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Feminist Frequency’s New Video “Sinister Seductress” Explores How Femaleness is Exploited to Show Evil in Games

Feminist Frequency has added a new video to their Tropes vs Women series. This one, titled “Sinister Seductress,” explores the ways in which games seek to exploit femaleness to convey evil or villainy. In each of the examples provided, women are shown to be villains not necessarily through their actions or other non-gendered means, but rather through their being women. These practices serve to further the idea that women are inherently evil simply because they are women.

Their first, prime example is in Doom 3, where one of the new monsters was a demon with the top half of a nude woman and the bottom half of a spider. She also just so happened to be pregnant with a demonic fetus because, you know, that’s just how demons work I guess? Looking at that example, not only is the topless female half an image designed to titillate and excite the player, but its combination with the spider half carries with it connotations that women are dangerous. The perversion of pregnancy serves to reinforce the falsehood that pregnancy is a dark, evil, even demonic thing.

While it’s true that not only women can be pregnant (as trans men and folks all along the gender spectrum can, too), the idea that women and the things they do or carry are evil is still reinforced.

The video establishes a strong link to classic mythology, wherein women are often shown to be deceptive or otherwise harmful to men. Greek mythology is especially guilty of reinforcing such notions, the foremost example of which being the myth of Pandora, the first woman created by Zeus. She’s created to serve as counterpart to man, and she’s given a box that she is instructed to never open. She does, however, exposing man to all manner of terrible things. Sounds familiar to another creation myth, doesn’t it?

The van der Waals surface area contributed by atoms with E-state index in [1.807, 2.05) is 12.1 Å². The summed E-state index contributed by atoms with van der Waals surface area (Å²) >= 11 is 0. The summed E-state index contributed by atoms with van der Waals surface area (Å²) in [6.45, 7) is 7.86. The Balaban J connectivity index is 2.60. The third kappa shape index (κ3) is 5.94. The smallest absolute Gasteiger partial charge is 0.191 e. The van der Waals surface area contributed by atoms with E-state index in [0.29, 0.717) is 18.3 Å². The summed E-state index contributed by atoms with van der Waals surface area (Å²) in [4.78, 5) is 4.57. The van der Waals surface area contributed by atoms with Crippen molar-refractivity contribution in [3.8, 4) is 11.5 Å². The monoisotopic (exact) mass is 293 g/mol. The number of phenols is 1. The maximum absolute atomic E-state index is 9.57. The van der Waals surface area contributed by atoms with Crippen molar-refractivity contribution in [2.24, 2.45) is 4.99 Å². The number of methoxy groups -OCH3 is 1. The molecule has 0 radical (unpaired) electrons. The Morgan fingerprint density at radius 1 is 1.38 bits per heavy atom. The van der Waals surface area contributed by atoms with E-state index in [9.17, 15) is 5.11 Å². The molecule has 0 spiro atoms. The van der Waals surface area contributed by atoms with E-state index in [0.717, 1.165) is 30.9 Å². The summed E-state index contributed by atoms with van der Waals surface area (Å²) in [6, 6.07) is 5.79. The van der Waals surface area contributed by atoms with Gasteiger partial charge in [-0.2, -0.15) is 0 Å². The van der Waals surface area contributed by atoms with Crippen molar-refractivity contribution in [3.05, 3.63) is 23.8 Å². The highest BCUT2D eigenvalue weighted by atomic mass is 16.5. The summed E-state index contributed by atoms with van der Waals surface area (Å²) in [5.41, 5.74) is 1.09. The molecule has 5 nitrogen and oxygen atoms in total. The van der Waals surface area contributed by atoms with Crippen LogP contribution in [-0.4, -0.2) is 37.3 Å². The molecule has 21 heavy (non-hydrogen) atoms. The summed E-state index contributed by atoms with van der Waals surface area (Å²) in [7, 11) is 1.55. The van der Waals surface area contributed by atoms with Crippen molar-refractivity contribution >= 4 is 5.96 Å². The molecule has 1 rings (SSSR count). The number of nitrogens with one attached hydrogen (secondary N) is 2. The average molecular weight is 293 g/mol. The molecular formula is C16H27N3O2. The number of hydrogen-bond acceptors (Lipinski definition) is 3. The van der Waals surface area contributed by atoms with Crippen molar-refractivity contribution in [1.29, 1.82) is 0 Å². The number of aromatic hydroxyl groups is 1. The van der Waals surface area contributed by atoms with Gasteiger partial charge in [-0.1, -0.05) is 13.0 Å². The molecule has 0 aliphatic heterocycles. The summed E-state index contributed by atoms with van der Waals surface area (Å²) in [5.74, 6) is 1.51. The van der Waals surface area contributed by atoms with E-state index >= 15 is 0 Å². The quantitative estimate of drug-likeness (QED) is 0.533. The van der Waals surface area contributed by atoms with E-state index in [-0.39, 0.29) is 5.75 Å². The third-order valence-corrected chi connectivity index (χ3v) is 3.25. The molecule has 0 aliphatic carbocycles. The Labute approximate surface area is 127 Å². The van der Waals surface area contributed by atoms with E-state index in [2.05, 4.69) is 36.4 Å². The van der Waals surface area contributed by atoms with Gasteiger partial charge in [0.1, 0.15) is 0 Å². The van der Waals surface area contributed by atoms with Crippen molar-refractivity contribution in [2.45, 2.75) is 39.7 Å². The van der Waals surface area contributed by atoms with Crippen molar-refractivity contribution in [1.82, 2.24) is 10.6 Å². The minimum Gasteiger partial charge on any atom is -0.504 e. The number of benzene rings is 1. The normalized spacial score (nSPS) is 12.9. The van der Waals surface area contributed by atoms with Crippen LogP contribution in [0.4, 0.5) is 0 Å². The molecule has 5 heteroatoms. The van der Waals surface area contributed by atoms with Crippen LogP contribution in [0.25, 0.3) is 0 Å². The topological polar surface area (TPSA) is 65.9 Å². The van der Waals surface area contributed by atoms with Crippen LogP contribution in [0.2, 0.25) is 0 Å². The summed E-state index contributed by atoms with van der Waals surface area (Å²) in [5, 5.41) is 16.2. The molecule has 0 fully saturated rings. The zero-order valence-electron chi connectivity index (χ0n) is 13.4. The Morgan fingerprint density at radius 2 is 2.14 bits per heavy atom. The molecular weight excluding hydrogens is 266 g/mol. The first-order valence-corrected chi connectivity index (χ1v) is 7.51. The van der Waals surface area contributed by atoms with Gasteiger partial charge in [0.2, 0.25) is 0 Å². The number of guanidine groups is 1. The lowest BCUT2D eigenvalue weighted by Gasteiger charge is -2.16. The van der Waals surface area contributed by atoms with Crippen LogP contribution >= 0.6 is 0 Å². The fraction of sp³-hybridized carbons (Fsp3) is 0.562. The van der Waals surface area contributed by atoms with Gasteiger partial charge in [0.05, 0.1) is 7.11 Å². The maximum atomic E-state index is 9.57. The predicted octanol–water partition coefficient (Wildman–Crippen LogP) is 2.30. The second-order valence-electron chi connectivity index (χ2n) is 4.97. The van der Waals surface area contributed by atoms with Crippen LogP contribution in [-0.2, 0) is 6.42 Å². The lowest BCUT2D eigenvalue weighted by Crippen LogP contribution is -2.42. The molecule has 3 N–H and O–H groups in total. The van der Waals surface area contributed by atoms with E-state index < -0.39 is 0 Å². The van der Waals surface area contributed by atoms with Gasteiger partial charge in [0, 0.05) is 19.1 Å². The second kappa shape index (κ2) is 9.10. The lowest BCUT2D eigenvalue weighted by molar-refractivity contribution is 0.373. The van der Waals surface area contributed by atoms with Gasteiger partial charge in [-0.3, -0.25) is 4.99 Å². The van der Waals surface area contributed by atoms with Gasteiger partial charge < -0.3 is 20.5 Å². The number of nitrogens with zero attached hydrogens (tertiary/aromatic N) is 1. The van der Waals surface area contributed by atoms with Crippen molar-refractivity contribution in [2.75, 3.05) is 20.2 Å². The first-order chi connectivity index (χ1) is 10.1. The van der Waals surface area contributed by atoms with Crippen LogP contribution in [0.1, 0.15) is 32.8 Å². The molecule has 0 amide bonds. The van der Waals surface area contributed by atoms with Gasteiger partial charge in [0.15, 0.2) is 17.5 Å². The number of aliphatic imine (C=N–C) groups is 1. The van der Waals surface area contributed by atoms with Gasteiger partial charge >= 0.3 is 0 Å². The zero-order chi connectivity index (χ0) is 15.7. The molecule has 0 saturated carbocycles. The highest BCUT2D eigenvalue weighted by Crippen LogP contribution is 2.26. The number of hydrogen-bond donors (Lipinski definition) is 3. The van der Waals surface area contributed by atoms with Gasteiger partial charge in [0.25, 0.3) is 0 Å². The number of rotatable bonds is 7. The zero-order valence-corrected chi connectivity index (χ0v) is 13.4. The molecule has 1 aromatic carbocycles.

The countless examples throughout gaming can’t all be summed up in this 11 minute video. But the games they go through here are great examples of how femaleness and femininity are exploited, thus pushing this “othering” to which women are so often subjected.

And because I know some of you are going to comment before watching the whole video: yes, there are plenty of examples of physically gross, repulsive male villains throughout gaming and other media, but the nature of their villainy or repulsiveness isn’t based in their gender, not nearly as much as women. There is an inequality, and a very clear prejudice towards writing female villains with this trope in mind.

The video also shows a few examples of properly written female villains whose evil nature stems not from their femaleness but rather just from them being plain ol’ villains. Those examples include Kreia from Knights of the Old Republic 2GLaDOS from Portal/Portal 2, and even Carmen Sandiego.

By making these tropes clear and bringing them to the light, one hopes that designers and writers can be made more aware of the tropes they buy into, be it consciously or unconsciously. There are many ways to make a villain; their gender does not have to be one of those ways.

(featured image via screencap)

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Jessica Lachenal is a writer who doesn’t talk about herself a lot, so she isn’t quite sure how biographical info panels should work. But here we go anyway. She's the Weekend Editor for The Mary Sue, a Contributing Writer for The Bold Italic (, and a Staff Writer for Spinning Platters ( She's also been featured in Model View Culture and Frontiers LA magazine, and on Autostraddle. She hopes this has been as awkward for you as it has been for her.